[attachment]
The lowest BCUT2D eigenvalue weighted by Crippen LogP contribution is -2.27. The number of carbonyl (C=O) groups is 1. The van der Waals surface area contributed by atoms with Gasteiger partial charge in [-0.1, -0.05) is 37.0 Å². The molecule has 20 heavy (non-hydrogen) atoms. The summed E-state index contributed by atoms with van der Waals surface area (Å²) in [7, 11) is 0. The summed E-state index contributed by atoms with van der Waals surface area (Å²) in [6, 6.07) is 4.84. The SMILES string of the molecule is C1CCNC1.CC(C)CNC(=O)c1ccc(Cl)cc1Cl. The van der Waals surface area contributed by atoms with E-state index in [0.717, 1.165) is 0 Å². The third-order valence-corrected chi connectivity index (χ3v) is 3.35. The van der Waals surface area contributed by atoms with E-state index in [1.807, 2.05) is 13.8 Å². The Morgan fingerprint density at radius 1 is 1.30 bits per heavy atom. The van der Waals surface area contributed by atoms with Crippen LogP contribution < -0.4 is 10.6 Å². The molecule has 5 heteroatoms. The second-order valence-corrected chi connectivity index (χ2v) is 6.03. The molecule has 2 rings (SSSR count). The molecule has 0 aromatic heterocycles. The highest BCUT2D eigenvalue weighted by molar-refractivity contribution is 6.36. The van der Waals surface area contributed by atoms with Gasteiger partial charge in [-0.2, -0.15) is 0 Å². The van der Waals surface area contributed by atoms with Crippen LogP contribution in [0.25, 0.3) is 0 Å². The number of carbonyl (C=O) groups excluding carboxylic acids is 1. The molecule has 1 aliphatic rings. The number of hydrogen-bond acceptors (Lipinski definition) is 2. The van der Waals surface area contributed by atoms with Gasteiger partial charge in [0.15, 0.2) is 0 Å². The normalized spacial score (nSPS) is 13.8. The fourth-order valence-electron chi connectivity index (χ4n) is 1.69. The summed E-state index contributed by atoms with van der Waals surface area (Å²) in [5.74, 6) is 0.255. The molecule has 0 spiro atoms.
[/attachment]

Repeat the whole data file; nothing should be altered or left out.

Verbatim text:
The lowest BCUT2D eigenvalue weighted by Crippen LogP contribution is -2.27. The number of carbonyl (C=O) groups is 1. The van der Waals surface area contributed by atoms with Gasteiger partial charge in [-0.1, -0.05) is 37.0 Å². The molecule has 20 heavy (non-hydrogen) atoms. The summed E-state index contributed by atoms with van der Waals surface area (Å²) in [7, 11) is 0. The summed E-state index contributed by atoms with van der Waals surface area (Å²) in [6, 6.07) is 4.84. The SMILES string of the molecule is C1CCNC1.CC(C)CNC(=O)c1ccc(Cl)cc1Cl. The van der Waals surface area contributed by atoms with E-state index in [0.717, 1.165) is 0 Å². The third-order valence-corrected chi connectivity index (χ3v) is 3.35. The van der Waals surface area contributed by atoms with E-state index in [1.807, 2.05) is 13.8 Å². The Morgan fingerprint density at radius 1 is 1.30 bits per heavy atom. The van der Waals surface area contributed by atoms with Crippen LogP contribution < -0.4 is 10.6 Å². The molecule has 5 heteroatoms. The second-order valence-corrected chi connectivity index (χ2v) is 6.03. The molecule has 2 rings (SSSR count). The molecule has 0 aromatic heterocycles. The highest BCUT2D eigenvalue weighted by molar-refractivity contribution is 6.36. The van der Waals surface area contributed by atoms with Gasteiger partial charge in [-0.2, -0.15) is 0 Å². The van der Waals surface area contributed by atoms with Crippen LogP contribution in [0.25, 0.3) is 0 Å². The number of carbonyl (C=O) groups excluding carboxylic acids is 1. The molecule has 1 aliphatic rings. The number of hydrogen-bond acceptors (Lipinski definition) is 2. The van der Waals surface area contributed by atoms with Gasteiger partial charge in [0.15, 0.2) is 0 Å². The normalized spacial score (nSPS) is 13.8. The fourth-order valence-electron chi connectivity index (χ4n) is 1.69. The summed E-state index contributed by atoms with van der Waals surface area (Å²) in [5.74, 6) is 0.255. The molecule has 0 spiro atoms.